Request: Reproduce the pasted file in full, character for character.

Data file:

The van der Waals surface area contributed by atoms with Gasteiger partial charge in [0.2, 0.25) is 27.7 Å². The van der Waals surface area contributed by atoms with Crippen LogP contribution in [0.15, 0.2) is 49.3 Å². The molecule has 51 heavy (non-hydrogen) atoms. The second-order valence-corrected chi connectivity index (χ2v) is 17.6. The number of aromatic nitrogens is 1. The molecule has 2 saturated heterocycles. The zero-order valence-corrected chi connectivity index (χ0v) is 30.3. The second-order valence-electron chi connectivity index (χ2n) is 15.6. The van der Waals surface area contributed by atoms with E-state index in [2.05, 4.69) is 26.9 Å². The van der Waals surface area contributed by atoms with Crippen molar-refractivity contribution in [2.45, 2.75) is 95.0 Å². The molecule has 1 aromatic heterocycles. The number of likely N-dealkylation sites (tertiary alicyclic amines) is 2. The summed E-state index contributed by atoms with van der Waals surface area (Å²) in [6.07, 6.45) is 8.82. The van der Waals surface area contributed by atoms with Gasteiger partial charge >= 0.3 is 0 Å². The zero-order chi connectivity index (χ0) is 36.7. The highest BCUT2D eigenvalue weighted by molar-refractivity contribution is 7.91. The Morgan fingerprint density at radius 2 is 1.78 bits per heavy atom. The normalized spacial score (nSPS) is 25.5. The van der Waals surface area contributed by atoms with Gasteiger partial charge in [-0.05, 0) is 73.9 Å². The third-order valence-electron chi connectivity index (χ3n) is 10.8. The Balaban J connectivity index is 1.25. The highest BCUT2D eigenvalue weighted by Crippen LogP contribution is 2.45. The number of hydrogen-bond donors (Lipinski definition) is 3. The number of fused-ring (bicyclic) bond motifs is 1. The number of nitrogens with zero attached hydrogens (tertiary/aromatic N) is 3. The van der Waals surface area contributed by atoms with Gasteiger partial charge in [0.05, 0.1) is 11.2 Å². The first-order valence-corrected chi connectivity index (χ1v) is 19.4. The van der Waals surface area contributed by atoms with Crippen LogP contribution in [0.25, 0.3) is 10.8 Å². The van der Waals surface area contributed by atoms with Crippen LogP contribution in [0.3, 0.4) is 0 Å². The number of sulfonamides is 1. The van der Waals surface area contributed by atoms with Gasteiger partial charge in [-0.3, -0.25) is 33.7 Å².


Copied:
The van der Waals surface area contributed by atoms with Gasteiger partial charge in [0.2, 0.25) is 27.7 Å². The van der Waals surface area contributed by atoms with Crippen LogP contribution in [0.15, 0.2) is 49.3 Å². The molecule has 51 heavy (non-hydrogen) atoms. The second-order valence-corrected chi connectivity index (χ2v) is 17.6. The number of aromatic nitrogens is 1. The molecule has 2 saturated heterocycles. The zero-order valence-corrected chi connectivity index (χ0v) is 30.3. The second-order valence-electron chi connectivity index (χ2n) is 15.6. The van der Waals surface area contributed by atoms with E-state index in [2.05, 4.69) is 26.9 Å². The van der Waals surface area contributed by atoms with Crippen molar-refractivity contribution in [2.45, 2.75) is 95.0 Å². The molecule has 1 aromatic heterocycles. The number of likely N-dealkylation sites (tertiary alicyclic amines) is 2. The summed E-state index contributed by atoms with van der Waals surface area (Å²) in [6.07, 6.45) is 8.82. The van der Waals surface area contributed by atoms with Gasteiger partial charge >= 0.3 is 0 Å². The zero-order chi connectivity index (χ0) is 36.7. The highest BCUT2D eigenvalue weighted by molar-refractivity contribution is 7.91. The Morgan fingerprint density at radius 2 is 1.78 bits per heavy atom. The normalized spacial score (nSPS) is 25.5. The van der Waals surface area contributed by atoms with Gasteiger partial charge in [-0.05, 0) is 73.9 Å². The third-order valence-electron chi connectivity index (χ3n) is 10.8. The Balaban J connectivity index is 1.25. The highest BCUT2D eigenvalue weighted by Crippen LogP contribution is 2.45. The number of hydrogen-bond donors (Lipinski definition) is 3. The number of fused-ring (bicyclic) bond motifs is 1. The number of nitrogens with zero attached hydrogens (tertiary/aromatic N) is 3. The van der Waals surface area contributed by atoms with Gasteiger partial charge in [0.05, 0.1) is 11.2 Å². The first-order valence-corrected chi connectivity index (χ1v) is 19.4. The van der Waals surface area contributed by atoms with Crippen LogP contribution in [0.25, 0.3) is 10.8 Å². The van der Waals surface area contributed by atoms with Crippen LogP contribution in [0.3, 0.4) is 0 Å². The number of sulfonamides is 1. The van der Waals surface area contributed by atoms with Gasteiger partial charge in [-0.3, -0.25) is 33.7 Å².